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Corn chowder

Corn: Knee High by the 4th of July!

When asked to think of summertime veggies, most may think of plump, ripe, red tomatoes, but I, on the other hand, think of corn. I remember driving with my grandma as a child and stopping along a long, windy backroad in western Maryland to nibble on corn straight off the stalk.

As I got older and learned to cook, fresh corn from my mom’s garden became my favorite ingredient to use. I love it in the kitchen because you can serve it fresh or cooked, and it’s great for grilling. Anyway you slice it, corn is a great crop to grow in your backyard!

Corn (Z. mays), also known as Maize, is a unique crop originating from Mesoamerica where it was so prized it had its own deity among the Aztecs — Centeotl. In North America, the Native Americans used corn as one of the Three Sisters — a planting method that incorporates tall, hungry Corn; climbing, nutrient-providing, Beans; and short, sprawling Squash — which is still used by organic gardeners and permaculturalists today! Unlike other vegetables from the garden, corn can be used to make a variety of things from biofuels to animal fodder. Due to its ability to be transformed, corn has become a highly controversial crop regarding Genetically Modified Organisms (GMOs) and industrial agriculture. Don’t worry, SmartGardener.com offers numerous varieties of Heirloom and Organic corn varieties that are GMO-free.

Hopefully your corn has already been planted! A sure way to know you’ll have a great crop this year: Knee high by the Fourth of July!

Corn Chowder
Serves 4

2 ears of corn — kernals removed (2 cups), cobs cut in half and reserved
1 cup yellow onion, chopped
1/2 cup celery, chopped
1/2 cup carrots, chopped
2 tbsp butter
4 cup milk
1 bay leaf, dried
1 cup red potatoes, diced
1/4 cup red pepper, diced
1/2 tsp thyme, dried
salt and pepper to taste

Melt 2 tbsp of butter over medium-high heat in a large saucepan. Add onions and let cook about 5 minutes until translucent. Add carrots and celery and sauté for about 5 more minutes.

Stir milk into the mixture, and add cobs, and bay leaf. Bring to a boil, then reduce the heat to a bare simmer–on the lowest possible temperature while still simmering. Allow to simmer for 30 minutes, checking on it regularly.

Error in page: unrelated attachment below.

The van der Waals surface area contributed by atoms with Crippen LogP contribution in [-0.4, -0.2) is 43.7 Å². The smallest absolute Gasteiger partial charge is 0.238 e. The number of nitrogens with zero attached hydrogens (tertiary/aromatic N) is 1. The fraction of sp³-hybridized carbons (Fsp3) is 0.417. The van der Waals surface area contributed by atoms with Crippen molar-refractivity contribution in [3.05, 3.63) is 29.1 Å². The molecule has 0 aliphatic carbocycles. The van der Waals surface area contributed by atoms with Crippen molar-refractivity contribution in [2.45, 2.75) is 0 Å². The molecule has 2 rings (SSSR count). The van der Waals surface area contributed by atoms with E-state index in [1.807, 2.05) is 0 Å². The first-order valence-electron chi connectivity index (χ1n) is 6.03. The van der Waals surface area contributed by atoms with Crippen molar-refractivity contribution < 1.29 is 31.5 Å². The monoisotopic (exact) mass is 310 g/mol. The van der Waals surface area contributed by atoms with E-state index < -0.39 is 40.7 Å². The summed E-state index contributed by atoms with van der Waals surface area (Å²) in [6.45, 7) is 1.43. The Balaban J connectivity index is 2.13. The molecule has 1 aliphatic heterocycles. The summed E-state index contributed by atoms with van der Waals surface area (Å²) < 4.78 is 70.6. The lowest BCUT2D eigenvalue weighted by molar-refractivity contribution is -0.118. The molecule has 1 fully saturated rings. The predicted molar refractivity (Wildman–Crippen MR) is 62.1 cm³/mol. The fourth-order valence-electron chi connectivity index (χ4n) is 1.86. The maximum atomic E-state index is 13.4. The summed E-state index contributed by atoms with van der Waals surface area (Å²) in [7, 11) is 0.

Discard cobs and bay and slightly raise the heat. Add potatoes, red peppers, 1/2 tsp of salt, and pepper to taste. Cook for 10 – 15 minutes, until potatoes are tender.

Raise heat a little more and add corn and dried thyme and cook for 5 more minutes. Serve immediately.

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Anise Hyssop

We are excited to announce the newest addition to our database — the lovely and delicious herb, Anise Hyssop (Agastache foeniculum). This native of the rugged northern plains (and much of Canada) may seem like a somewhat unlikely candidate for the refined habitat of the herb garden, but only until you taste it. The sweet and tender, anise / fennel flavored leaves are quite delicious and have become the favorite herb of my finicky 10 year old daughter. She loves it so much she eats the leaves almost as fast as they are produced, which makes her the only pest they have in my garden. This year I started a fresh batch from seed, with the intention of growing so much that I will get some too.

The sweet leaves are most often used for tea, but are also a nice addition to salads. The bright blue flowers can be added to salads as well (unlike many edible flowers, they add flavor as well as color), though individually they are quite small. This isn’t a very important medicinal herb, though the tea has been used for coughs, fevers and to “relieve a dispirited heart”.

Anise Hyssop is sometimes grown purely as an ornamental, for its bright, bold, blue flower spikes, though not to eat it too seems like a waste to me. The flowers are also very attractive to bees (it makes good honey) and other beneficial insects.

Anise Hyssop is a member of the mint family, but it spreads slowly and isn’t invasive like some of its cousins. It prefers a moist well-drained, fairly fertile soil, but is quite a tough plant and can survive less than ideal conditions. It can be grown from seed, division or cuttings. Some people report problems in getting the seed to germinate (it is sometimes said it needs light to germinate), but I have always found it pretty straightforward (maybe it just needs to be fairly fresh). The flowers produce seed easily and in the right conditions it can self-sow so readily that it might be considered a weed, if it wasn’t such a nice plant. If you don’t have children around to nibble it daily it can grow to 3 or 4 feet tall.

Anise Hyssop is now available to add to your garden. You can find all of our available varieties by browsing under Herbs:

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How to mulch

I consider mulch to be an indispensable part of the summer vegetable garden.

  • reduces evaporation of water from the soil
  • prevents weeds (many weeds need bare soil)
  • supplies nutrients to the soil (when it breaks down)
  • protects the soil from damage by sun and air